Descombes and Schibler described two rat C/EBPβ proteins which either activated the albumin promoter (liver-activating protein [LAP]) or repressed the albumin promoter (liver-enriched inhibitory protein [LIP]) (20). Both were transcribed from the same mRNA by using in-frame AUGs. Both proteins share the 145 COOH-terminal amino acids that contain the basic DNA-binding domain and the leucine zipper dimerization helix. LAP uses the first and second AUG start site and LIP the third, resulting in only LAP having the transcriptional activation domain (20). Consequently, LAP is a longer protein (∼39 kD) than LIP (∼16 kD). However, LIP has higher binding affinity for its DNA cognate sequences, resulting in its ability to attenuate the transcriptional stimulation of LAP in substoichiometric amounts. Small changes in the LIP to LAP ratio resulted in large differences in transcription, with promoter repression occurring at ratios >0.2 (20, 21). LIP is also induced in mouse liver by LPS (48). Our data suggest that Kupffer cells may contribute to the increase in LIP observed in the liver after LPS treatment.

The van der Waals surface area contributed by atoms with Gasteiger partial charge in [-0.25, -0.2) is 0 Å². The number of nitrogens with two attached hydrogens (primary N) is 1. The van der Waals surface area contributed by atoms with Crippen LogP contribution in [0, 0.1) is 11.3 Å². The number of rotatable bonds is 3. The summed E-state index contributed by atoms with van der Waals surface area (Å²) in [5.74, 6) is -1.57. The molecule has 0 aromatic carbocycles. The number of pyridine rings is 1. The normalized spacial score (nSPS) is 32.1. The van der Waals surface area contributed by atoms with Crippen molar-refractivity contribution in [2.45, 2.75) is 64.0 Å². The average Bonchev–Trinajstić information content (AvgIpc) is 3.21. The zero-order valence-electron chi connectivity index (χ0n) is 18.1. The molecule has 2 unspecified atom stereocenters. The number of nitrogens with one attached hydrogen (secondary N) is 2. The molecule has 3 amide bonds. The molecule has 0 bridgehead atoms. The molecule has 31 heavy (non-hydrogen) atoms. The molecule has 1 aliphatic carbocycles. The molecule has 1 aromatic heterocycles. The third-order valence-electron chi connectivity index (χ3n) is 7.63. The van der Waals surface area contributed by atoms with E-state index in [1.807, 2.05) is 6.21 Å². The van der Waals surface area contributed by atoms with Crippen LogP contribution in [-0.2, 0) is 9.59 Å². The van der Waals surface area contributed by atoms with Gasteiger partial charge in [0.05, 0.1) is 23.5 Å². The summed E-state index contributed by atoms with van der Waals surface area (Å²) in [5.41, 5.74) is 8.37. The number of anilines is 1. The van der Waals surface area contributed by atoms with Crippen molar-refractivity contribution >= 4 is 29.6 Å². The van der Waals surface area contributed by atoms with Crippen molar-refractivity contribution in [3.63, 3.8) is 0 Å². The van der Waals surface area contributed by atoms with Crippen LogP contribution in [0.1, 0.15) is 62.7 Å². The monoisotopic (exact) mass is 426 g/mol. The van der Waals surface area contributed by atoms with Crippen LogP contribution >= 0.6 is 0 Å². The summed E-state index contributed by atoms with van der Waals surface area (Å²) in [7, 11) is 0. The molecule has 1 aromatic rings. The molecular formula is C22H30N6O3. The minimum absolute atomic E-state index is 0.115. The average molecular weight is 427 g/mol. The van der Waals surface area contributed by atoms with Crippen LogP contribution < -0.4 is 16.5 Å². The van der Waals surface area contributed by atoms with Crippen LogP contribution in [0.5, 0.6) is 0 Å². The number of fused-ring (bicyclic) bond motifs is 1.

In vitro, expression of the inhibitory 16-kD C/EBPβ represses promoters containing C/EBP sites in monocytes and macrophages. When the 16-kD C/EBPβ is cotransfected with the HIV-1 LTR, transcription is strongly inhibited (22), and cell lines with engineered expression of the C/EBPβ dominant negative isoform suppress induction of provirus and HIV-1 replication (23). Cytokine genes such as TNF-α also have C/EBP binding sites, and transfection of inhibitory C/EBPβ represses TNF-α promoter activity (26). The relevance of these in vitro studies is undefined, since endogenous expression of inhibitory 16-kD C/EBPβ in monocytes and macrophages has not been studied.